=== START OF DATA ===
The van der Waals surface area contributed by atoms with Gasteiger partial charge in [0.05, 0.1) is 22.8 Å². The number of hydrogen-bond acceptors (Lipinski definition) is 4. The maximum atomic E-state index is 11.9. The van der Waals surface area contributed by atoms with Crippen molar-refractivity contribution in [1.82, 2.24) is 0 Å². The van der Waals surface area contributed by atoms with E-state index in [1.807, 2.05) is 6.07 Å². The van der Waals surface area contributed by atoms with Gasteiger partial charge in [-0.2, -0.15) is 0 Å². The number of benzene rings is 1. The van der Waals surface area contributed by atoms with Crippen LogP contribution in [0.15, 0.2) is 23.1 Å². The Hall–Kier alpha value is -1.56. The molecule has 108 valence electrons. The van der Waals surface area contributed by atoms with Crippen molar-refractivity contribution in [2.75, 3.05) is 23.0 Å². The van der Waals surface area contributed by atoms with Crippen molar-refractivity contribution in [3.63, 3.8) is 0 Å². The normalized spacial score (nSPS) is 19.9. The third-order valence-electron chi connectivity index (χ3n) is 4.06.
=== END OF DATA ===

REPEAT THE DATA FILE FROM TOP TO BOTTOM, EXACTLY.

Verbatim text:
The van der Waals surface area contributed by atoms with Gasteiger partial charge in [0.05, 0.1) is 22.8 Å². The number of hydrogen-bond acceptors (Lipinski definition) is 4. The maximum atomic E-state index is 11.9. The van der Waals surface area contributed by atoms with Crippen molar-refractivity contribution in [1.82, 2.24) is 0 Å². The van der Waals surface area contributed by atoms with E-state index in [1.807, 2.05) is 6.07 Å². The van der Waals surface area contributed by atoms with Gasteiger partial charge in [-0.2, -0.15) is 0 Å². The number of benzene rings is 1. The van der Waals surface area contributed by atoms with Crippen LogP contribution in [0.15, 0.2) is 23.1 Å². The Hall–Kier alpha value is -1.56. The molecule has 108 valence electrons. The van der Waals surface area contributed by atoms with Crippen molar-refractivity contribution in [2.75, 3.05) is 23.0 Å². The van der Waals surface area contributed by atoms with Crippen molar-refractivity contribution in [3.63, 3.8) is 0 Å². The normalized spacial score (nSPS) is 19.9. The third-order valence-electron chi connectivity index (χ3n) is 4.06.